For the people here today, who have been personally touched by Marc and Eva’s visionary approach to philanthropy - which would cover most, if not all of us in one way or another - it’s important to ascribe this aspect of his life the significance it deserves.

But for economy of time, I’ll focus on two passions that seem to me to have given Marc the greatest joy and fulfilment.

Marc traced his and Eva’s love of art back to their honeymoon in Europe, where they drove a staggering 11 thousand miles, visiting museums and galleries in every city and town they passed.

In a rare interview they gave in 2015, Marc told Art Collector magazine that neither of them had grown up with art around them and, together, they had discovered how much they loved it.

“If painters express themselves in such a manner,” he said “we felt it would be beautiful to be involved with more paintings, but in our own country.”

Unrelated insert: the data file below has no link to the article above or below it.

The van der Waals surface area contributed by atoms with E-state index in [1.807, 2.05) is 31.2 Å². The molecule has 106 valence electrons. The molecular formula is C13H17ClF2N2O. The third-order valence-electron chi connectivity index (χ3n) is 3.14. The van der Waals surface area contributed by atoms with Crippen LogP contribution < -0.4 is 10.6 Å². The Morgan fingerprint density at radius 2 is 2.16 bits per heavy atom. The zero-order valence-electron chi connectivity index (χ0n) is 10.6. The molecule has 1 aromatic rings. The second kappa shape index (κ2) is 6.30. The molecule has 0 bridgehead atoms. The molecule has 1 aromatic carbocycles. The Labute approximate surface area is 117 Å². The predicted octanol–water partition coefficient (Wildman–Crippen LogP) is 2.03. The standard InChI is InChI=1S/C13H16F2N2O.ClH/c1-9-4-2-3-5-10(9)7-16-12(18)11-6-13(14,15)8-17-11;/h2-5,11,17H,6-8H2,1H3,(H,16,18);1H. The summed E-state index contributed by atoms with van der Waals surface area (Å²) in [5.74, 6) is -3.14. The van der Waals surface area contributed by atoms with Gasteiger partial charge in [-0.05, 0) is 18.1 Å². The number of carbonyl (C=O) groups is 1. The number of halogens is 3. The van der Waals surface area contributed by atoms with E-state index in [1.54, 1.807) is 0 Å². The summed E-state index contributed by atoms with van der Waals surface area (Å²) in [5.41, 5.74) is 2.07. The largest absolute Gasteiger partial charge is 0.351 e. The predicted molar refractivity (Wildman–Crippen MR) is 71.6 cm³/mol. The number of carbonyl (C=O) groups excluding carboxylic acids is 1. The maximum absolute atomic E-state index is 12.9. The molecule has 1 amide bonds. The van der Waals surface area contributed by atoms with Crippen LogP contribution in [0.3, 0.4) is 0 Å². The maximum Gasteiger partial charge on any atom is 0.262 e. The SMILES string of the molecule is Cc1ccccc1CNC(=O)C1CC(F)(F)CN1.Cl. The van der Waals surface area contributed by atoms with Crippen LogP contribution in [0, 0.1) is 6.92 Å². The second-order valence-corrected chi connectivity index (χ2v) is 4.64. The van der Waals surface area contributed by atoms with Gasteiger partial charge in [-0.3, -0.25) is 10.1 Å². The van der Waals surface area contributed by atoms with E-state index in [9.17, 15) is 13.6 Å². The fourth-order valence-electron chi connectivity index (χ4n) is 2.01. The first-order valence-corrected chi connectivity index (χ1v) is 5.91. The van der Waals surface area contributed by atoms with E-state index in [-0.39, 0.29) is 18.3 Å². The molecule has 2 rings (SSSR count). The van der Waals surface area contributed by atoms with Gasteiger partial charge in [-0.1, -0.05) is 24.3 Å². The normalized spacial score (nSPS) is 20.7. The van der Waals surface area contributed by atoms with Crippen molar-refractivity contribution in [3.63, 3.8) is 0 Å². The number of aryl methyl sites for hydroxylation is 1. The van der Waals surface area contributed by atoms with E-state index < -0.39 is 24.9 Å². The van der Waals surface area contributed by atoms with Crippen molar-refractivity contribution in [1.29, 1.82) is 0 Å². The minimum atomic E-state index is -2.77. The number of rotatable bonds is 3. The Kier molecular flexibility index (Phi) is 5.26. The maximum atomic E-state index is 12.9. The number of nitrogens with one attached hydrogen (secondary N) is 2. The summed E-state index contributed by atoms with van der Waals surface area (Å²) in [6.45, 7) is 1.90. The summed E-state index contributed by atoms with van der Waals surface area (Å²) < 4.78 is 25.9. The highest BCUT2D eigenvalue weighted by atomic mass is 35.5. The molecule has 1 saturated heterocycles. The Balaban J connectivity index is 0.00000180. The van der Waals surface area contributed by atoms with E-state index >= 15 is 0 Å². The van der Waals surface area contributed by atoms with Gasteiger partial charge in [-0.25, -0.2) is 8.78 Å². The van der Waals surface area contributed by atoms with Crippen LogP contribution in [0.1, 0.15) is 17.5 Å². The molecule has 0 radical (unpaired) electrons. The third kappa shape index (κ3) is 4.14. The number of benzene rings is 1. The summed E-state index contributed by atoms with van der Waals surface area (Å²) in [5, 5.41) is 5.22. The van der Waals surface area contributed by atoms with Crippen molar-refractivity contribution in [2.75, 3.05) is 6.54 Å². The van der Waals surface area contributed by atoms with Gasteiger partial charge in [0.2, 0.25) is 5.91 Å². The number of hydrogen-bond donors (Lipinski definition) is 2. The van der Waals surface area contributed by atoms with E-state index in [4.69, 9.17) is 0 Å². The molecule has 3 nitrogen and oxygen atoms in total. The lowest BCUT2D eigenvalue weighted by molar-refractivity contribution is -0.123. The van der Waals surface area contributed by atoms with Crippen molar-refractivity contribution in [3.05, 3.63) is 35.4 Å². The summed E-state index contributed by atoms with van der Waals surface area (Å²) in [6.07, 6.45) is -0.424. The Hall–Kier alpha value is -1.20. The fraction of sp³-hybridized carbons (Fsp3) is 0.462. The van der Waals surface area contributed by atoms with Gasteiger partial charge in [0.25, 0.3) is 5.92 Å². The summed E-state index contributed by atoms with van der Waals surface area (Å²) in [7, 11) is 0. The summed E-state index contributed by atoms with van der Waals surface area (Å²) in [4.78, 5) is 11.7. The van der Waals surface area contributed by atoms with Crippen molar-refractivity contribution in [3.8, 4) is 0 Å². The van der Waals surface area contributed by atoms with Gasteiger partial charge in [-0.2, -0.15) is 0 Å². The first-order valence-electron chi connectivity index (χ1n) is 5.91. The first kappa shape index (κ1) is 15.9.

Over the next half century, they collected art they loved, produced by artists who have shaped the development of modern art in this country - Smart, Whitely, Olsen, Gascoigne, Drysdale, to name just a few.

With the establishment of TarraWarra Museum of Art in 2000, Australia’s first privately funded public museum, they gifted much of it to the nation.

Marc told the reporter from Art Collector that he and Eva would quietly visit the museum at weekends to observe visitors sharing their “enchantment of art”.

TarraWarra is the pinnacle of Marc and Eva’s unparalleled contribution to the visual and performing arts in Australia, a contribution that saw Marc serve as Trustee for both the National Gallery of Victoria and the Australian National Gallery, and Deputy Chair of the National Museum of Australia.

He was also heavily involved with the Victorian State Opera and, as a member of the International Council of the Museum of Modern Art, New York, became the most effective ambassador for Australian art this country has ever produced.

I said earlier that I would limit myself to two philanthropic focal points through which Marc drew on his own life experience to create something precious and enduring.

Having spoken of the Arts, I turn to Marc’s unwavering, interconnected commitment to Jewish education and to Israel.